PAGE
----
As a master self-defense instructor, with over a half-century of teaching experience, Dave has, literally, spent his entire adult life helping people learn how to defend themselves against violent physical assaults.
For a number of years, Dave was Elvis Presley’s personal bodyguard. As an integral part of Elvis personal and professional life, Dave’s primary responsibility was the personal safety of Elvis at home as well as at recording sessions, personal appearances, concert tours and various recreations 

The Qualities and Characteristics of Rank

First Degree Black Belt
A first-degree black belt (junior instructor) has achieved a certain level of physical expertise. Understanding the concepts and principles of motion, he has become a formidable fighter defensively and offensively. However, his skills outstrip his ability to communicate and teach, so teaching is essential to any further progress.

Second Degree Black Belt
For the second-degree black belt (associate instructor), the ability to teach has begun to reinforce newfound skills. He has discovered that “to teach is to learn,” and this is accomplished by a re-evaluation of past mistakes and bad habits. A new sense of responsibility appears, and he must begin to cultivate an image of authority within the school.

Third Degree Black Belt
At third degree (senior instructor), the black belt finds that first and second-degree black belt look to him for guidance and direction in the execution of techniques. He now has the authority within the school environment to organize a curriculum, express policy and set up tests.

Fourth Degree Black Belt
At fourth-degree black belt (head instructor), the black belt acquires the privilege of overriding others within the school after careful discussion, as well as a more mature ability to communicate that allows teaching first, second and third degree black belts. Together with these responsibilities, the fourth-degree black belt assists the master instructor in seminars, demonstration and other public functions at which the school and the art are represented. His physical expertise should be noticeably above that of more junior black belts, particularly in terms of speed, power and timing.

Fifth Degree Black Belt
The fifth-degree black belt (associate professor), has reached the level at which he begins to teach the art beyond the realm of the school. Although the school curriculum has been carefully spelled out, he is no longer bound by it and has acquired the ability to tailor it to fit individual student needs. At fifth degree, in short, the black belt now moves on to a broader base of responsibility.
Sixth Degree Black Belt

Sixth Degree Black Belt
The sixth-degree black belt (professor) has now reached a level at which he can not only teach the art but also begin to positively formulate its concepts and principles outside his school. As a result, caution becomes imperative. He has advanced to a critical point in his art, and it is at this point that his accumulation of time in grade becomes his defense against teaching what he cannot later retract.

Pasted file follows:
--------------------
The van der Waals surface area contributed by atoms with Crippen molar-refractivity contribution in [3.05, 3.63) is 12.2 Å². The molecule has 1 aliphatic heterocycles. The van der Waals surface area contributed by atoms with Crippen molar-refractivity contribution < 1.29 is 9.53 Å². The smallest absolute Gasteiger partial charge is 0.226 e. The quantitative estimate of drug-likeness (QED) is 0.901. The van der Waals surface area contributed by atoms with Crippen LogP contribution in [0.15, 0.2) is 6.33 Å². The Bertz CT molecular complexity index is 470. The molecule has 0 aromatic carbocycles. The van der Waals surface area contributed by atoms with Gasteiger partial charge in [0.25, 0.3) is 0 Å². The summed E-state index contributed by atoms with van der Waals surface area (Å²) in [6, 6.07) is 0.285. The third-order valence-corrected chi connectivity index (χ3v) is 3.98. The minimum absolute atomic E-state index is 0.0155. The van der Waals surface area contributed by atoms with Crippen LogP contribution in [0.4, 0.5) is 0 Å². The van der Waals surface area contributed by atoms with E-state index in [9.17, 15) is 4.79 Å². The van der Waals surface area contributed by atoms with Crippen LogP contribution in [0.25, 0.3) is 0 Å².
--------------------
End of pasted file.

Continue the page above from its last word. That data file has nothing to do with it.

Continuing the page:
Seventh Degree Black Belt
At seventh-degree black belt (senior professor), a noticeable change takes place in the black belt’s understanding of his art. He becomes capable of ascertaining the problems that lie within the teaching of the curriculum. Working from a broader base and beginning to teach locally, nationally and internationally what was once taught mainly at home, he now recognizes that his former ways may not work abroad and must be tailored to particular minds, cultures and agendas. He has realized that while the language of the art remains the same, the varied applications of that language must be fitted to the environment. In brief, a seventh degree who goes out to teach in the world must have learned to tailor his teachings to the place and the people.

Eighth Degree Black Belt
At eighth-degree black belt (associate master), the black belt’s concerns shift to exploring areas of physical mastership that were not visible to him in the past. His art eventually begins to expand physically and mentally, so much so that a definite physical change becomes evident, expressing the fact that he has begun to settle into a physical mastery. Thus, movements are less contrived because they are in the process of becoming embodied within him.

Ninth Degree Black Belt
At ninth-degree black belt (master of the arts), the black belt has reached to a level where, at any given moment, he can choreograph a technique by reaching a “super-conscious” level. No longer separate from the art he has internalized, he has at last embodied it and become an element of it. What he teaches and what he physically embodies are indivisible. His contributions to the martial arts inside and outside the community are many, and his rank is backed by at least 25 years of sacrifice and service.

Tenth Degree Black Belt
Tenth-degree black belt (senior master of the arts) represent a lifelong endeavor to help all humankind. The rank is so respected by peers and students that the person’s word affects the course of the art.
B​​​​​eginner:  White Belt, Yellow Belt
Intermediate: Orange Belt, Purple Belt
Skilled:  Blue Belt, Green Belt
Advanced:  3rd Brown Belt, 2nd Brown Belt, 1st Black Belt